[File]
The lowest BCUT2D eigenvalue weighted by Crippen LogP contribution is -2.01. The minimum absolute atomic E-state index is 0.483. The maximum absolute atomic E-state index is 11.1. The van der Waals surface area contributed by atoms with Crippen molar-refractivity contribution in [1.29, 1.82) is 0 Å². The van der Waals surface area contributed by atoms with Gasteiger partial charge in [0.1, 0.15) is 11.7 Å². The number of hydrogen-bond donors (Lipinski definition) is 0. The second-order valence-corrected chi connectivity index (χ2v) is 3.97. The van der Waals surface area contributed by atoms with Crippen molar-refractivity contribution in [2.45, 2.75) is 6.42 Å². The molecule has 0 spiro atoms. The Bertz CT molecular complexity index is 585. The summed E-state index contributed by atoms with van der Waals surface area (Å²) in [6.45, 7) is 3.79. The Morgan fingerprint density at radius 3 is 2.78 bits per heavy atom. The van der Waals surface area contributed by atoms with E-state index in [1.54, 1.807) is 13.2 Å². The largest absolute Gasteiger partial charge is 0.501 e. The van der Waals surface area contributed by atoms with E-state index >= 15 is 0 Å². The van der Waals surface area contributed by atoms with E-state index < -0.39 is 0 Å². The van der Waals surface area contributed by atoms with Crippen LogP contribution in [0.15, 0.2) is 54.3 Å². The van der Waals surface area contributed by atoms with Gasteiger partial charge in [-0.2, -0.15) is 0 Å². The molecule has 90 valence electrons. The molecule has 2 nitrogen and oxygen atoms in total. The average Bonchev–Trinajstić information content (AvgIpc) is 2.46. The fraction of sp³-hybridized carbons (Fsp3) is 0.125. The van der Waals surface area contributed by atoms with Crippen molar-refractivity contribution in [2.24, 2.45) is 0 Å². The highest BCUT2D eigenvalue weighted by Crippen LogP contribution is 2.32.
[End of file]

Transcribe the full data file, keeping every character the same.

The lowest BCUT2D eigenvalue weighted by Crippen LogP contribution is -2.01. The minimum absolute atomic E-state index is 0.483. The maximum absolute atomic E-state index is 11.1. The van der Waals surface area contributed by atoms with Crippen molar-refractivity contribution in [1.29, 1.82) is 0 Å². The van der Waals surface area contributed by atoms with Gasteiger partial charge in [0.1, 0.15) is 11.7 Å². The number of hydrogen-bond donors (Lipinski definition) is 0. The second-order valence-corrected chi connectivity index (χ2v) is 3.97. The van der Waals surface area contributed by atoms with Crippen molar-refractivity contribution in [2.45, 2.75) is 6.42 Å². The molecule has 0 spiro atoms. The Bertz CT molecular complexity index is 585. The summed E-state index contributed by atoms with van der Waals surface area (Å²) in [6.45, 7) is 3.79. The Morgan fingerprint density at radius 3 is 2.78 bits per heavy atom. The van der Waals surface area contributed by atoms with E-state index in [1.54, 1.807) is 13.2 Å². The largest absolute Gasteiger partial charge is 0.501 e. The van der Waals surface area contributed by atoms with E-state index >= 15 is 0 Å². The van der Waals surface area contributed by atoms with E-state index < -0.39 is 0 Å². The van der Waals surface area contributed by atoms with Crippen LogP contribution in [0.15, 0.2) is 54.3 Å². The van der Waals surface area contributed by atoms with Gasteiger partial charge in [-0.2, -0.15) is 0 Å². The molecule has 90 valence electrons. The molecule has 2 nitrogen and oxygen atoms in total. The average Bonchev–Trinajstić information content (AvgIpc) is 2.46. The fraction of sp³-hybridized carbons (Fsp3) is 0.125. The van der Waals surface area contributed by atoms with Crippen molar-refractivity contribution in [2.24, 2.45) is 0 Å². The highest BCUT2D eigenvalue weighted by Crippen LogP contribution is 2.32.